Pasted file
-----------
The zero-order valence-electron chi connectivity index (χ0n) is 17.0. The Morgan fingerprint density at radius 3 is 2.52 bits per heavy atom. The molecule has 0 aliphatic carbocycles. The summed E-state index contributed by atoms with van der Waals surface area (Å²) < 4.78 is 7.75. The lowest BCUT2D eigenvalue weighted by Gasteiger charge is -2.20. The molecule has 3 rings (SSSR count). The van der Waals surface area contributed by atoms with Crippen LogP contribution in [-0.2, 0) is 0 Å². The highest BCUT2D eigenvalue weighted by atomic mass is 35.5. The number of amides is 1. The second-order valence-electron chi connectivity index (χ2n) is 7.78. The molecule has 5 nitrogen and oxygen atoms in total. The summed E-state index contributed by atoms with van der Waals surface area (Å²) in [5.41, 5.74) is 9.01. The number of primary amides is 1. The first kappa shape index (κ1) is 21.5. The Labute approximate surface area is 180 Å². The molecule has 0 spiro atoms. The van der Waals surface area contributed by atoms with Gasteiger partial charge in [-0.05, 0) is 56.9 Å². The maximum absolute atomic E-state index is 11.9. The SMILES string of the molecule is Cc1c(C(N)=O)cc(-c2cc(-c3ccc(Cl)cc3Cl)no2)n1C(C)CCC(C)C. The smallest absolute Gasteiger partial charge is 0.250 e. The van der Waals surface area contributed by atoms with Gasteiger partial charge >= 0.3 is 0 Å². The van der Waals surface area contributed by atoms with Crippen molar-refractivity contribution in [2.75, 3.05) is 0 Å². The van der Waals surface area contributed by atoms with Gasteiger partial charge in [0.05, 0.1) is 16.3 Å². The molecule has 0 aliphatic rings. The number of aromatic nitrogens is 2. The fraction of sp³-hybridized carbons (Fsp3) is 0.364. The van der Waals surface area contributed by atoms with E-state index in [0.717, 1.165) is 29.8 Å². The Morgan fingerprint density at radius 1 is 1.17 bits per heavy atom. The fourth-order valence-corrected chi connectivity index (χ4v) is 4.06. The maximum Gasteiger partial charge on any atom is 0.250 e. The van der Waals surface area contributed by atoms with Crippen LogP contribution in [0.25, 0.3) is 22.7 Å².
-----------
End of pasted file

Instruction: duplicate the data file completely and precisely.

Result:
The zero-order valence-electron chi connectivity index (χ0n) is 17.0. The Morgan fingerprint density at radius 3 is 2.52 bits per heavy atom. The molecule has 0 aliphatic carbocycles. The summed E-state index contributed by atoms with van der Waals surface area (Å²) < 4.78 is 7.75. The lowest BCUT2D eigenvalue weighted by Gasteiger charge is -2.20. The molecule has 3 rings (SSSR count). The van der Waals surface area contributed by atoms with Crippen LogP contribution in [-0.2, 0) is 0 Å². The highest BCUT2D eigenvalue weighted by atomic mass is 35.5. The number of amides is 1. The second-order valence-electron chi connectivity index (χ2n) is 7.78. The molecule has 5 nitrogen and oxygen atoms in total. The summed E-state index contributed by atoms with van der Waals surface area (Å²) in [5.41, 5.74) is 9.01. The number of primary amides is 1. The first kappa shape index (κ1) is 21.5. The Labute approximate surface area is 180 Å². The molecule has 0 spiro atoms. The van der Waals surface area contributed by atoms with Gasteiger partial charge in [-0.05, 0) is 56.9 Å². The maximum absolute atomic E-state index is 11.9. The SMILES string of the molecule is Cc1c(C(N)=O)cc(-c2cc(-c3ccc(Cl)cc3Cl)no2)n1C(C)CCC(C)C. The smallest absolute Gasteiger partial charge is 0.250 e. The van der Waals surface area contributed by atoms with Gasteiger partial charge >= 0.3 is 0 Å². The van der Waals surface area contributed by atoms with Crippen molar-refractivity contribution in [2.75, 3.05) is 0 Å². The van der Waals surface area contributed by atoms with Gasteiger partial charge in [0.05, 0.1) is 16.3 Å². The molecule has 0 aliphatic rings. The number of aromatic nitrogens is 2. The fraction of sp³-hybridized carbons (Fsp3) is 0.364. The van der Waals surface area contributed by atoms with E-state index in [0.717, 1.165) is 29.8 Å². The Morgan fingerprint density at radius 1 is 1.17 bits per heavy atom. The fourth-order valence-corrected chi connectivity index (χ4v) is 4.06. The maximum Gasteiger partial charge on any atom is 0.250 e. The van der Waals surface area contributed by atoms with Crippen LogP contribution in [0.25, 0.3) is 22.7 Å².